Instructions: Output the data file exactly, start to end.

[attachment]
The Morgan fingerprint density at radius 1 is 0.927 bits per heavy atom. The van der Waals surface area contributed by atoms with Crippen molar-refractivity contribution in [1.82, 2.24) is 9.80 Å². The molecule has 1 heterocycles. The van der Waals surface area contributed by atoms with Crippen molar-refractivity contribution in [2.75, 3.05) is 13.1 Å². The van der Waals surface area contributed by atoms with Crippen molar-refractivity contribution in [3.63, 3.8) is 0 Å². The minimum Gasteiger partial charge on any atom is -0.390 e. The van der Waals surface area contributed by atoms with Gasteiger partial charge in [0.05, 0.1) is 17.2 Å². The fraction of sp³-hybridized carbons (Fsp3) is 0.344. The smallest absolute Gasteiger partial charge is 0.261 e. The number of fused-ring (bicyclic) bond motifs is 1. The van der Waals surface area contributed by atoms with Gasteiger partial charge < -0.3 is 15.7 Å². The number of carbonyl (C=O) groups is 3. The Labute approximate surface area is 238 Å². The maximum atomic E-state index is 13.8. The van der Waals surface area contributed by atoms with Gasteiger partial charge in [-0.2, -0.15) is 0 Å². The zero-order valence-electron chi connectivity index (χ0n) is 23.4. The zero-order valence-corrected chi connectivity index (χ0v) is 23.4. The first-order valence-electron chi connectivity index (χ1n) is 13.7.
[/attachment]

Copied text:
The Morgan fingerprint density at radius 1 is 0.927 bits per heavy atom. The van der Waals surface area contributed by atoms with Crippen molar-refractivity contribution in [1.82, 2.24) is 9.80 Å². The molecule has 1 heterocycles. The van der Waals surface area contributed by atoms with Crippen molar-refractivity contribution in [2.75, 3.05) is 13.1 Å². The van der Waals surface area contributed by atoms with Crippen molar-refractivity contribution in [3.63, 3.8) is 0 Å². The minimum Gasteiger partial charge on any atom is -0.390 e. The van der Waals surface area contributed by atoms with Gasteiger partial charge in [0.05, 0.1) is 17.2 Å². The fraction of sp³-hybridized carbons (Fsp3) is 0.344. The smallest absolute Gasteiger partial charge is 0.261 e. The number of fused-ring (bicyclic) bond motifs is 1. The van der Waals surface area contributed by atoms with Gasteiger partial charge < -0.3 is 15.7 Å². The number of carbonyl (C=O) groups is 3. The Labute approximate surface area is 238 Å². The maximum atomic E-state index is 13.8. The van der Waals surface area contributed by atoms with Gasteiger partial charge in [-0.2, -0.15) is 0 Å². The zero-order valence-electron chi connectivity index (χ0n) is 23.4. The zero-order valence-corrected chi connectivity index (χ0v) is 23.4. The first-order valence-electron chi connectivity index (χ1n) is 13.7.